competitor provided a better experience.
Imagine these two customer experience examples:
Example 1: A popular, well-known meal kit company continuously sends promotions to customers who have been active subscribers for years. The promotions are eligible for first-time customers only.
Example 2: A smaller, less known dog food company sends targeted content such as “What you should know about shih-tzu health to keep Charlie alive longer” with a listicle of shih-tzu specific health tips.
In the first example, is it really the end of the world to receive promotions that don’t apply to me? No, not really. It’s a quick delete and it’s out of my inbox. But this experience becomes heightened when comparing it to the pet food content that speaks directly to me and my concerns. It’s not a generic “Keep your pet healthy” message. They specifically call out my dog’s name and breed which reels me in to engage with the article. Because they are sharing insightful data that directly correlates to my world, I feel understood, valued and appreciated as a customer.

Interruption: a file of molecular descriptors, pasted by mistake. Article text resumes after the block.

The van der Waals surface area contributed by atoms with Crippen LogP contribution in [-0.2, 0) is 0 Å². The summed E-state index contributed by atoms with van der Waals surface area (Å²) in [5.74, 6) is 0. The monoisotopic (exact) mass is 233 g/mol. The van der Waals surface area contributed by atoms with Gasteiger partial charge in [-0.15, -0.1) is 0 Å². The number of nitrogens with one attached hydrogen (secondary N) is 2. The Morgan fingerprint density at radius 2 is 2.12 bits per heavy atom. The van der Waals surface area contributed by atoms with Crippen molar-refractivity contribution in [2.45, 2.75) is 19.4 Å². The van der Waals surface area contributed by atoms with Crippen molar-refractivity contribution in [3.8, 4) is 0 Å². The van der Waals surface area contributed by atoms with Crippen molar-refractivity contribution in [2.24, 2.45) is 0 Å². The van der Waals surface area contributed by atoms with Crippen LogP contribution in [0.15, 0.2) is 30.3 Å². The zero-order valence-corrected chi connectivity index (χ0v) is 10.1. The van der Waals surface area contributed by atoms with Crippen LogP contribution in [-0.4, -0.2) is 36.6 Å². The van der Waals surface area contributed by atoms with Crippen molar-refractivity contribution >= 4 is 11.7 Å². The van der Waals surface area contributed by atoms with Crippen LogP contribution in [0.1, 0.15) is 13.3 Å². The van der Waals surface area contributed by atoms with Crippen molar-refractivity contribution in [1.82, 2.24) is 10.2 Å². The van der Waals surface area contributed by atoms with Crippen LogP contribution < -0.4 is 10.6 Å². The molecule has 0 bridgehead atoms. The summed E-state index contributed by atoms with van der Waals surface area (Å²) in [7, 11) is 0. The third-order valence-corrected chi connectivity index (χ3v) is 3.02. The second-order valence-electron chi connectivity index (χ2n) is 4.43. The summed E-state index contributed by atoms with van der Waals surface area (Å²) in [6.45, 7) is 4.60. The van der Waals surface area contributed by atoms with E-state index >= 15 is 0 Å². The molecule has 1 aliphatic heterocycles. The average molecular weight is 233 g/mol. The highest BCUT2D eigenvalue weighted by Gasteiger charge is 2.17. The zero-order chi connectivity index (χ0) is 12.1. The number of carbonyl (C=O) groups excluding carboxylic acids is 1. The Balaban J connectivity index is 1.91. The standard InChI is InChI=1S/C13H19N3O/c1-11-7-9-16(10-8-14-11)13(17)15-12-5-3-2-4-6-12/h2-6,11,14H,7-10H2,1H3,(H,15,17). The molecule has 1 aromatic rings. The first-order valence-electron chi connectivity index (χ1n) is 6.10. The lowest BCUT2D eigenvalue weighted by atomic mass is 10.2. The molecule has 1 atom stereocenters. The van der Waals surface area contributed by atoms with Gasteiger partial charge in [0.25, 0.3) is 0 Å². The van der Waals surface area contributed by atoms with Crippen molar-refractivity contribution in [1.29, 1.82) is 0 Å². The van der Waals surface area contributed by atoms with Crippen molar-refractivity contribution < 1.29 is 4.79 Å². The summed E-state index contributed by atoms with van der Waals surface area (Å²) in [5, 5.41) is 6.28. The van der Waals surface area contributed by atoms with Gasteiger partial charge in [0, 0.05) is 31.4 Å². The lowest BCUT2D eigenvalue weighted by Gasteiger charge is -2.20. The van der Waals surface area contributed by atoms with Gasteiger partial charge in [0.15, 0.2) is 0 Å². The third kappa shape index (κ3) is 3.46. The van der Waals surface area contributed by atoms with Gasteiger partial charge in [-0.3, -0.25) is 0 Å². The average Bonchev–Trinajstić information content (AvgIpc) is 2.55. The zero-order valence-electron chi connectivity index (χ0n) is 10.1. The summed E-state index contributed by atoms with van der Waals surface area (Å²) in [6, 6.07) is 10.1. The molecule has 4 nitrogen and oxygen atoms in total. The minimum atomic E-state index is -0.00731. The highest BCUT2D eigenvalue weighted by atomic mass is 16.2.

While both companies provided great products, and their customer service teams have been sufficient, I, as a customer, have options. Lots of options. I don’t need to purchase meal kits in order to eat. I can go to the grocery store. I can go out to a restaurant. I can even order my food from competing meal kits with better ingredients and higher price points. And this is exactly what your prospective customers will consider if they are not having a favorable experience with your brand. Don’t forget – you need them more than they need you. So why don’t we treat our customers better?